Every pregnancy is different. Drinking alcohol may hurt one baby more than another. You could have one child that is born healthy and another child that is born with problems.
  4. Will these problems go away?
    No. These problems will last for a child’s whole life. People with severe problems may not be able to take care of themselves as adults. They may never be able to work.
  5. What if I am pregnant and have been drinking?
    If you drank alcohol before you knew you were pregnant, stop drinking now because that is pregnancy substance abuse. You will feel better, and your baby will have a good chance to be born healthy. If you want to get pregnant, do not drink alcohol. You may not know you are pregnant right away. Alcohol can hurt a baby even when you are only 1 or 2 months pregnant.
  6. How can I stop drinking?
    There are many ways to help you stop drinking. You do not have to drink when other people drink. If someone gives you a drink, it is OK say no. Stay away from people or places that make you drink. Do not keep alcohol at home. If you cannot stop drinking, GET HELP. You may have a disease called alcoholism. There are programs that can help you stop drinking. They are called alcohol treatment programs. Your doctor or nurse can find a program to help you. Even if you have been through a treatment program before, try it again. There are programs just for women with pregnancy substance abuse problems.


Overall, about six million girls and women abuse or are addicted to alcohol, while about 15 million use illicit drugs and/or take prescription drugs for non-medical reasons.

Substance abuse and addiction is by far the number one women’s health problem, causing illness, injury and death and contributing to a whole host of relat social problems.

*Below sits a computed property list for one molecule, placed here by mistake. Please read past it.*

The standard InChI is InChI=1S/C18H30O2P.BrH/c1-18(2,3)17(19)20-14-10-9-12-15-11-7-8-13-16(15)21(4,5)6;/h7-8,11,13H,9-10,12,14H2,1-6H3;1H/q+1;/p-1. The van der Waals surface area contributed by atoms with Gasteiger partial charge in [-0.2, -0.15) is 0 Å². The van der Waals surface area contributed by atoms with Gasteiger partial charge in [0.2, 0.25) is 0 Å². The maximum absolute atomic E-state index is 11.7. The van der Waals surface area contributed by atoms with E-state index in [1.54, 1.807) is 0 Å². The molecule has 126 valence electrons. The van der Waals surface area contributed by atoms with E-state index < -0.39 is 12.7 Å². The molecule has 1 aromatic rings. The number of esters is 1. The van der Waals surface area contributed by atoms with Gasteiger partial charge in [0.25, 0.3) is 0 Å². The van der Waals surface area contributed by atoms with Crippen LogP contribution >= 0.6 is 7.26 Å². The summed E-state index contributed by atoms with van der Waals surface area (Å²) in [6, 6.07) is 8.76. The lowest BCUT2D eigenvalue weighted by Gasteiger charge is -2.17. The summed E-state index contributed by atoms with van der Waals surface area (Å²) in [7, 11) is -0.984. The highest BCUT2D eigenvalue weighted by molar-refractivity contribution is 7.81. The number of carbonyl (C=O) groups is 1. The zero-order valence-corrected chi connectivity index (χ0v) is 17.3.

One reason substance abuse is so serious in women is that women get addicted faster and with smaller amounts of drugs and alcohol than men. Yet astoundingly, America remains in denial about this problem, even though it can be prevented and treated.

The rise in substance abuse is most evident in younger girls, government statistics show. For instance, the percentage of teenaged girls who said they’d used cocaine during their life jumped 2.4 percent between 1991 and 2005, compared to a 1.2 percent increase in boys.


A CASA study found that 10.1 percent of girls aged 12 to 17 abused at least one controlled prescription drug, compared to 8.6 percent of boys. Overall, the study found, teenagers’ abuse of prescription drugs jumped 212 percent between 1992 and 2003.

Abuse of prescription drugs overall is the fastest-growing category of substance abuse in women. Women, particularly Caucasian women, are far more likely to abuse prescription drugs than men or women of other ethnic backgrounds.

Overall, women are 43 percent more likely than men to use narcotic pain relievers for non-medical use. And when women abuse or misuse prescription drugs, they’re often also abusing alcohol or other drugs.

As for alcohol, although women’s drinking patterns have held relatively steady over the past 20 years, women in their twenties who drink report getting drunk more often today even though they’re drinking less overall.

In addition, the percentage of teenage girls in 2005 who said they’d had a drink in the past 30 days nearly equaled that of boys (42.8 vs. 43.8). In 1991, 45.9 percent of girls said they’d had a drink in the past 30 days compared to 50.1 percent of boys.


Alcohol is far and away the most commonly abused substance in the United States by men and women. But until the 1970s there was little if any research on alcohol abuse and addiction in women. Today, however, we know that while about the same percentage of men and women tend to drink, men drink far more often and in far larger amounts than women. Yet, research finds, alcohol hits women harder, wreaking more havoc.

It’s a myth that women can drink as much as men without suffering any worse consequences. There are much greater health risks for girls and women and their bodies from heavy drinking.

Women are more likely to develop liver disease, hypertension, brain and heart damage than men, even if they drink less and for a shorter period of time. Heavy drinking in women is also linked to a slightly increased risk of breast cancer, with some evidence suggesting that even mild-to-moderate drinking might increase the risk.

Overall, studies estimate that about 4 percent of all breast cancers in developed countries might be related to alcohol, with 27 drinks or more a week increasing the risk in pre-menopausal women, and six drinks a week or more increasing the risk of breast cancer in post-menopausal women.

Drinking in young women and teens is linked to delayed puberty, menstrual disorders, risky sex and teen pregnancy. It contributes to suicide and significantly increases a young woman’s risk of being raped or becoming the victim of other violence.